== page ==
I have also included a couple of vintage stamps on the front of the envelope.  Since the letter is going to Virginia from Texas, I decided to use a couple of stamps from the 1982 State Birds and Flowers stamp sheet.  Don’t worry, once this is weighed at the post office I will add more vintage postage!


Wine Themed Pocket Letter

One of the first ladies I exchanged Pocket Letters with suggested a wine “theme” for our first PL swap. I knew right there and then we would become fast friends! I went to my local craft store and chose my items. When I received her PL, I saw that many of the items she had used, I had just purchased. I decided to switch gears and here is what I created for her. After I completed the project, I sent it to her in a cute wine bag.  She also suggested we write letters to each other between projects and this is where my love for snail mail – and everything related to it – began!




New Year, New Blog

I finally did it!  I have been wanting to create a little space in the blogosphere to share with you some things I love to talk about the most – crafting and food! 

My name is Dina, and I live in South Texas with my husband and 2 children. A little over a year ago, I became interested in paper crafts, letter writing and everything related to it! I started with making homemade cards, Janette Lane’s Pocket Letter projects and was matched with other people to exchange PL’s and other paper crafts. In between projects, we decided to write letters to each other. This is where I discovered my love of mail art and a finer appreciation for pens of all types. Did I mention I love to cook? I decided to create a blog where I could share how I spend most of my time – creating paper crafts, making mail art and cooking (to name a few)…kind of like taking items, mixing them together in a bowl and sharing….like guacamole perhaps?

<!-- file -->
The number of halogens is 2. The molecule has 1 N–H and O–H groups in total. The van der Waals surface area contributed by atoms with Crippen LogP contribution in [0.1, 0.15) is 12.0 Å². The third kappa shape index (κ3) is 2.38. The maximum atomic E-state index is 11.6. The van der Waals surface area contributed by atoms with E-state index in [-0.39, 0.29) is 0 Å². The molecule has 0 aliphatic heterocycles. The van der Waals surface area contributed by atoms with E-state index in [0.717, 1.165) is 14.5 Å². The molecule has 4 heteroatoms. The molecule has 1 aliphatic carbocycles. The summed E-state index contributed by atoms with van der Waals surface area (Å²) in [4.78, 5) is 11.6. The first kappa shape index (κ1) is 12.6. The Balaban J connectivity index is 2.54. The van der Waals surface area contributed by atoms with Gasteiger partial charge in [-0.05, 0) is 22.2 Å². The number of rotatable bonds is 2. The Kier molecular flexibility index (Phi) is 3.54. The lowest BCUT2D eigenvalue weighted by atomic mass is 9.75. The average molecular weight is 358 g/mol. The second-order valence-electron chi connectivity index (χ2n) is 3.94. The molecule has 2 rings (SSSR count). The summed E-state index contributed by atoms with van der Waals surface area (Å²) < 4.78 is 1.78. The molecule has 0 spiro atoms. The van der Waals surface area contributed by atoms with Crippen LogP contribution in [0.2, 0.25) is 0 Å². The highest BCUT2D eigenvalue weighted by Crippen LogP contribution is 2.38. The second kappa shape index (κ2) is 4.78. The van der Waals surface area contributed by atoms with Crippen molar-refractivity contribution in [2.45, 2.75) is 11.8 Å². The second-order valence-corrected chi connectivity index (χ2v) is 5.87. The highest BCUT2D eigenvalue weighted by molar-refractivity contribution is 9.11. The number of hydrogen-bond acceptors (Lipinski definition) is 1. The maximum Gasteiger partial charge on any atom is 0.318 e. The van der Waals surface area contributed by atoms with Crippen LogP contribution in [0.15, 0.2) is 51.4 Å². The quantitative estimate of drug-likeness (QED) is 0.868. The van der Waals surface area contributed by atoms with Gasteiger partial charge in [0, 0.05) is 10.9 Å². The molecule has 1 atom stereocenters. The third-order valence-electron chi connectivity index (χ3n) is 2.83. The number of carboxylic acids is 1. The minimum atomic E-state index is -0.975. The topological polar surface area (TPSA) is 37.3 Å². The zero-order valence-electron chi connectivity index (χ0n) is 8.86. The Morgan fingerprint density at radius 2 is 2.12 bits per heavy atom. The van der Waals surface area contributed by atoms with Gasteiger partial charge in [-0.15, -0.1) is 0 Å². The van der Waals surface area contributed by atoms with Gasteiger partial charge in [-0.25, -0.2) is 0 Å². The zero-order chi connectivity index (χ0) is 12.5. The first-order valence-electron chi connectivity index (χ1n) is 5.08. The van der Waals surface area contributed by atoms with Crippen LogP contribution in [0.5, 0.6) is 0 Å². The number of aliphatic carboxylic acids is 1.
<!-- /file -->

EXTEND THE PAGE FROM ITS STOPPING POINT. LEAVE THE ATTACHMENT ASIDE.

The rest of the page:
Feel free to leave a comment on any of my blog posts. In an effort to prevent spam, I have setup the comments section so I can approve the comments before they post.

Thank you for visiting my blog.

P.S.: Please feel free to write me a letter!